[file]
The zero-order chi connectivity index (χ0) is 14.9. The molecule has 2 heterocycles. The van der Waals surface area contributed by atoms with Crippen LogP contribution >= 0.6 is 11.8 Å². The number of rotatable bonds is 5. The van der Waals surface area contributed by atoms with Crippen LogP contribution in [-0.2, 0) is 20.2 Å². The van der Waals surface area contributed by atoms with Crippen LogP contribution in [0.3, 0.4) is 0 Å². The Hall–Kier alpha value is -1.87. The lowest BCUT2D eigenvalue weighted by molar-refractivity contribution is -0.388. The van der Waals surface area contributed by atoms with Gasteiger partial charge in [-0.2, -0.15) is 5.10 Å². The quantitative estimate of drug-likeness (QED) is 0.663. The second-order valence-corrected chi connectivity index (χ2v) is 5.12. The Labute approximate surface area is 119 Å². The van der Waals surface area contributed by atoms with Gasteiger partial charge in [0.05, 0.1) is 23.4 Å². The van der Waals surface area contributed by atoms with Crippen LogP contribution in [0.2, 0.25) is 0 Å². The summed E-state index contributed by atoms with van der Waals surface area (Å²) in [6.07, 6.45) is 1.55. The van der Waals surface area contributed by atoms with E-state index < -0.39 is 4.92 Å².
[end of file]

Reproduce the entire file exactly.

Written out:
The zero-order chi connectivity index (χ0) is 14.9. The molecule has 2 heterocycles. The van der Waals surface area contributed by atoms with Crippen LogP contribution >= 0.6 is 11.8 Å². The number of rotatable bonds is 5. The van der Waals surface area contributed by atoms with Crippen LogP contribution in [-0.2, 0) is 20.2 Å². The van der Waals surface area contributed by atoms with Crippen LogP contribution in [0.3, 0.4) is 0 Å². The Hall–Kier alpha value is -1.87. The lowest BCUT2D eigenvalue weighted by molar-refractivity contribution is -0.388. The van der Waals surface area contributed by atoms with Gasteiger partial charge in [-0.2, -0.15) is 5.10 Å². The quantitative estimate of drug-likeness (QED) is 0.663. The second-order valence-corrected chi connectivity index (χ2v) is 5.12. The Labute approximate surface area is 119 Å². The van der Waals surface area contributed by atoms with Gasteiger partial charge in [0.05, 0.1) is 23.4 Å². The van der Waals surface area contributed by atoms with Crippen LogP contribution in [0.2, 0.25) is 0 Å². The summed E-state index contributed by atoms with van der Waals surface area (Å²) in [6.07, 6.45) is 1.55. The van der Waals surface area contributed by atoms with E-state index < -0.39 is 4.92 Å².